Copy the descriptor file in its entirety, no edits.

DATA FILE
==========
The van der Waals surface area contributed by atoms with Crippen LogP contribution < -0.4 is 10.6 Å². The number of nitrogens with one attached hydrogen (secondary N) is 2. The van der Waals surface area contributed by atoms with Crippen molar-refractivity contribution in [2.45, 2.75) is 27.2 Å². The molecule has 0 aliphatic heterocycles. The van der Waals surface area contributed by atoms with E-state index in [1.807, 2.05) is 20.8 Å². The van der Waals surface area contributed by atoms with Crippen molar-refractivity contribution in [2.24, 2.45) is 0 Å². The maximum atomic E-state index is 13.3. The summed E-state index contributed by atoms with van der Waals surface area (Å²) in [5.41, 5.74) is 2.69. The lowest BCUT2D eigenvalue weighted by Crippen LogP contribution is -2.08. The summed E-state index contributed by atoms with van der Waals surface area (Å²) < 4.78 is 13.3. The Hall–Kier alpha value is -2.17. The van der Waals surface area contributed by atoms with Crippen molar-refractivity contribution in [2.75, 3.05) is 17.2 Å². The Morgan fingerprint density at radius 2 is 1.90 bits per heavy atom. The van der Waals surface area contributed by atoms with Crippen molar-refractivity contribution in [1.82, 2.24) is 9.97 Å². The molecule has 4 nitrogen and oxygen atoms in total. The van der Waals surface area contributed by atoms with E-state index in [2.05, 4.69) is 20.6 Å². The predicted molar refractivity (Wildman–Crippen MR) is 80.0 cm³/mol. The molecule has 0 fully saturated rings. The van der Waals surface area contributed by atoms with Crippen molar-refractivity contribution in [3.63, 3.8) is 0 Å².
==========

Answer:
The van der Waals surface area contributed by atoms with Crippen LogP contribution < -0.4 is 10.6 Å². The number of nitrogens with one attached hydrogen (secondary N) is 2. The van der Waals surface area contributed by atoms with Crippen molar-refractivity contribution in [2.45, 2.75) is 27.2 Å². The molecule has 0 aliphatic heterocycles. The van der Waals surface area contributed by atoms with E-state index in [1.807, 2.05) is 20.8 Å². The van der Waals surface area contributed by atoms with Crippen molar-refractivity contribution in [2.24, 2.45) is 0 Å². The maximum atomic E-state index is 13.3. The summed E-state index contributed by atoms with van der Waals surface area (Å²) in [5.41, 5.74) is 2.69. The lowest BCUT2D eigenvalue weighted by Crippen LogP contribution is -2.08. The summed E-state index contributed by atoms with van der Waals surface area (Å²) < 4.78 is 13.3. The Hall–Kier alpha value is -2.17. The van der Waals surface area contributed by atoms with Crippen molar-refractivity contribution in [2.75, 3.05) is 17.2 Å². The Morgan fingerprint density at radius 2 is 1.90 bits per heavy atom. The van der Waals surface area contributed by atoms with Crippen molar-refractivity contribution in [1.82, 2.24) is 9.97 Å². The molecule has 4 nitrogen and oxygen atoms in total. The van der Waals surface area contributed by atoms with E-state index in [2.05, 4.69) is 20.6 Å². The predicted molar refractivity (Wildman–Crippen MR) is 80.0 cm³/mol. The molecule has 0 fully saturated rings. The van der Waals surface area contributed by atoms with Crippen molar-refractivity contribution in [3.63, 3.8) is 0 Å².